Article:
The further we’re removed from the age of analog film and move further into digital, the more shooting with film recedes into memory. Many photographers and iPhoneographers shooting today may not have ever shot with film.
There are many iPhone photo apps which attempt to recreate the analog film experience — Hipstamatic in full Classic mode and Thirty Six are two camera apps which come to mind. While shooting analog is a unique experience, apps like those attempt to remove some of the benefits of shooting digital, such as instant editing, complete control of the effects, and in the case of Thirty Six even the ability to see your photos until you’ve “shot the roll.”
Shooting film will make you a better photographer. Learning how to work within the limitations of shooting film forces you to look at a subject, a scene, or a moment differently than if you had an limitless supply of digital “film.” Learning these lessons can be applied to the photos you take digitally.
Stephen Dowling recently posted to Petapixel “8 Reasons Digital Photographers Should Try Film,” seven of which are applicable to iPhoneographers. It’s a great read that’ll give help you see better photos.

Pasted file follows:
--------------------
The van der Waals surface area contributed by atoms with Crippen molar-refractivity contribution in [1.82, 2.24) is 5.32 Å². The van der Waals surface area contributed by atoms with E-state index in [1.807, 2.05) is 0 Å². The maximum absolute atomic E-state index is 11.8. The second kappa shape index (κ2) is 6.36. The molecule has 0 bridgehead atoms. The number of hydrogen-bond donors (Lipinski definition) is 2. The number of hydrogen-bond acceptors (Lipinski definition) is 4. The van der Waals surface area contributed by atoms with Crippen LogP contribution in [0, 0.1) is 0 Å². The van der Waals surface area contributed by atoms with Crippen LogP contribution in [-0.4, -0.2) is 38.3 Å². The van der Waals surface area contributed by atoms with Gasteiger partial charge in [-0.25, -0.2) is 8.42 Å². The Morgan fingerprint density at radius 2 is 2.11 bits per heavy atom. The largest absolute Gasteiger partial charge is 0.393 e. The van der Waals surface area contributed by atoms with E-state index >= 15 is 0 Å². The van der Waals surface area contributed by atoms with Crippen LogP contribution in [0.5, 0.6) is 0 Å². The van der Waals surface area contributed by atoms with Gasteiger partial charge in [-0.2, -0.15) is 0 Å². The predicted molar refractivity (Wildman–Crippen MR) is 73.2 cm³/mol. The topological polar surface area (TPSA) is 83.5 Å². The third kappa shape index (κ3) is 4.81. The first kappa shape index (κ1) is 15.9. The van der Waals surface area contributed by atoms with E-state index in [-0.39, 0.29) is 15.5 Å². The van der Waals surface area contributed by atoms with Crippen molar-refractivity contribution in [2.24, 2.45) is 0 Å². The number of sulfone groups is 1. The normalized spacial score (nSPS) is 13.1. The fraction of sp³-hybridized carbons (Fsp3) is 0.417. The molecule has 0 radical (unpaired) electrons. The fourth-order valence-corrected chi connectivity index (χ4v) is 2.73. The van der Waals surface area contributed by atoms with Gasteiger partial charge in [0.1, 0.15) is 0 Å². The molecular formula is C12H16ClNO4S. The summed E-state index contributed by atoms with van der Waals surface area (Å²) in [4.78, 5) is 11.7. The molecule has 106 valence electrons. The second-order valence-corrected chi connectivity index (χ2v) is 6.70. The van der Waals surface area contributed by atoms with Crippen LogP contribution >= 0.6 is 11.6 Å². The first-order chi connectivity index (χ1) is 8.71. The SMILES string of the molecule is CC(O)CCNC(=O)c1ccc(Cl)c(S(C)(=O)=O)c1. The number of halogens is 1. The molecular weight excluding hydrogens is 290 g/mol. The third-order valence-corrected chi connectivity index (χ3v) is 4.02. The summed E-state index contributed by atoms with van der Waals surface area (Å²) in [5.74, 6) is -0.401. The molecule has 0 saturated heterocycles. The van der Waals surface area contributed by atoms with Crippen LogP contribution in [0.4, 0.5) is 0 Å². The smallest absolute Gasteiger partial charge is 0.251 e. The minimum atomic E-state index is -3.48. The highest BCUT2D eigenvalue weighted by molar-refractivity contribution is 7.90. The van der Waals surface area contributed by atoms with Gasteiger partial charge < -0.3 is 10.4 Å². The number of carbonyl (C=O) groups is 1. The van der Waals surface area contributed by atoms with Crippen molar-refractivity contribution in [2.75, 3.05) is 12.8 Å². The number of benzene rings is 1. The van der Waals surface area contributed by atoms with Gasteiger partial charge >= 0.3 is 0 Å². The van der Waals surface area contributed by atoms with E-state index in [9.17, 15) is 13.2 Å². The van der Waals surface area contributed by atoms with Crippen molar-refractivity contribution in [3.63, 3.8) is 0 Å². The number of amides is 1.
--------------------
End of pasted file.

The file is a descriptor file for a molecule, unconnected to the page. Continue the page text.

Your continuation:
There are 8 tips and some great commentary. My favorite tip:
#1: It slows you down
A roll of film forces a different mindset – since you only have 12, or 24 or 36 frames before you need to reload, it encourages a sense of patience. You could blitz through a roll of film in a high-end SLR like a Canon EOS-1 or a Nikon F5, but why would you? If you want speed and catching a scene in a flood of split-seconds, then it makes sense to shoot digital.
Shooting film can be a more meditative experience. You might shoot that roll in an hour, or a day, or over a weekend. But the experience will be a world away from the snap-snap-snap style of digital shooting. And slowing down often makes you wait for an image worth capturing. Waiting can often turn an average picture into something more rewarding.
There are seven more where that came from. Head over to Petapixel to check out the rest. Even if you’ll never shoot shoot film, using these tips will help you grow as a photographer.